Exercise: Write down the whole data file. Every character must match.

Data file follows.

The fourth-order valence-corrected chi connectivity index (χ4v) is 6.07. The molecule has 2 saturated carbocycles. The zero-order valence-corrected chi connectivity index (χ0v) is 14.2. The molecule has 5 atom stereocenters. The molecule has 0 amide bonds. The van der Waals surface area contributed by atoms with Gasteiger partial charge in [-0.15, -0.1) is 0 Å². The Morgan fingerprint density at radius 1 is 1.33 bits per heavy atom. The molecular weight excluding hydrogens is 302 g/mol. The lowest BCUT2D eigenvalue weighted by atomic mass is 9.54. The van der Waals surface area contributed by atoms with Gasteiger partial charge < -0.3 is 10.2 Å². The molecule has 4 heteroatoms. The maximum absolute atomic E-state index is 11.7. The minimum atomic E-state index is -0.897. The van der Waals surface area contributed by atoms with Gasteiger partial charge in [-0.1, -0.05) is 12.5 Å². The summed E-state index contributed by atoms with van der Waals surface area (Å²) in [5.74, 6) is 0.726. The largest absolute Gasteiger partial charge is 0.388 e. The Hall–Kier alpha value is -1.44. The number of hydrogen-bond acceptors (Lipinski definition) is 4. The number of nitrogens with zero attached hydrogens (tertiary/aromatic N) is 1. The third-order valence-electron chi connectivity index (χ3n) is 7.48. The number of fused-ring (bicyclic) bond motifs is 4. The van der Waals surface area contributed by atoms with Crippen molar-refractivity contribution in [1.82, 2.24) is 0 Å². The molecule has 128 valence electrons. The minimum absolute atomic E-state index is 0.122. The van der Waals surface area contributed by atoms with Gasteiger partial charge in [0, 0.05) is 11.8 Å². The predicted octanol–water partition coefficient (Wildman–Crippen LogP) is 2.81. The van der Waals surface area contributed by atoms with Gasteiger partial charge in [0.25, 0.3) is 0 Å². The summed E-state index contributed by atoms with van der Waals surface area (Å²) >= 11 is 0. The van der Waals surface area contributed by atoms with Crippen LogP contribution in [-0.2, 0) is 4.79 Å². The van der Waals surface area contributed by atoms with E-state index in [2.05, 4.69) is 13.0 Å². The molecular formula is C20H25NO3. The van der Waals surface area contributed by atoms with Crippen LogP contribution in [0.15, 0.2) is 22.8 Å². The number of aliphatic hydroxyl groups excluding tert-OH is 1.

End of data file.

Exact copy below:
The fourth-order valence-corrected chi connectivity index (χ4v) is 6.07. The molecule has 2 saturated carbocycles. The zero-order valence-corrected chi connectivity index (χ0v) is 14.2. The molecule has 5 atom stereocenters. The molecule has 0 amide bonds. The van der Waals surface area contributed by atoms with Gasteiger partial charge in [-0.15, -0.1) is 0 Å². The Morgan fingerprint density at radius 1 is 1.33 bits per heavy atom. The molecular weight excluding hydrogens is 302 g/mol. The lowest BCUT2D eigenvalue weighted by atomic mass is 9.54. The van der Waals surface area contributed by atoms with Gasteiger partial charge < -0.3 is 10.2 Å². The molecule has 4 heteroatoms. The maximum absolute atomic E-state index is 11.7. The minimum atomic E-state index is -0.897. The van der Waals surface area contributed by atoms with Gasteiger partial charge in [-0.1, -0.05) is 12.5 Å². The summed E-state index contributed by atoms with van der Waals surface area (Å²) in [5.74, 6) is 0.726. The largest absolute Gasteiger partial charge is 0.388 e. The Hall–Kier alpha value is -1.44. The number of hydrogen-bond acceptors (Lipinski definition) is 4. The number of nitrogens with zero attached hydrogens (tertiary/aromatic N) is 1. The third-order valence-electron chi connectivity index (χ3n) is 7.48. The number of fused-ring (bicyclic) bond motifs is 4. The van der Waals surface area contributed by atoms with Crippen molar-refractivity contribution in [1.82, 2.24) is 0 Å². The molecule has 128 valence electrons. The minimum absolute atomic E-state index is 0.122. The van der Waals surface area contributed by atoms with Gasteiger partial charge in [0, 0.05) is 11.8 Å². The predicted octanol–water partition coefficient (Wildman–Crippen LogP) is 2.81. The van der Waals surface area contributed by atoms with Gasteiger partial charge in [0.25, 0.3) is 0 Å². The summed E-state index contributed by atoms with van der Waals surface area (Å²) >= 11 is 0. The van der Waals surface area contributed by atoms with Crippen LogP contribution in [-0.2, 0) is 4.79 Å². The van der Waals surface area contributed by atoms with E-state index in [2.05, 4.69) is 13.0 Å². The molecular formula is C20H25NO3. The van der Waals surface area contributed by atoms with Crippen LogP contribution in [0.15, 0.2) is 22.8 Å². The number of aliphatic hydroxyl groups excluding tert-OH is 1.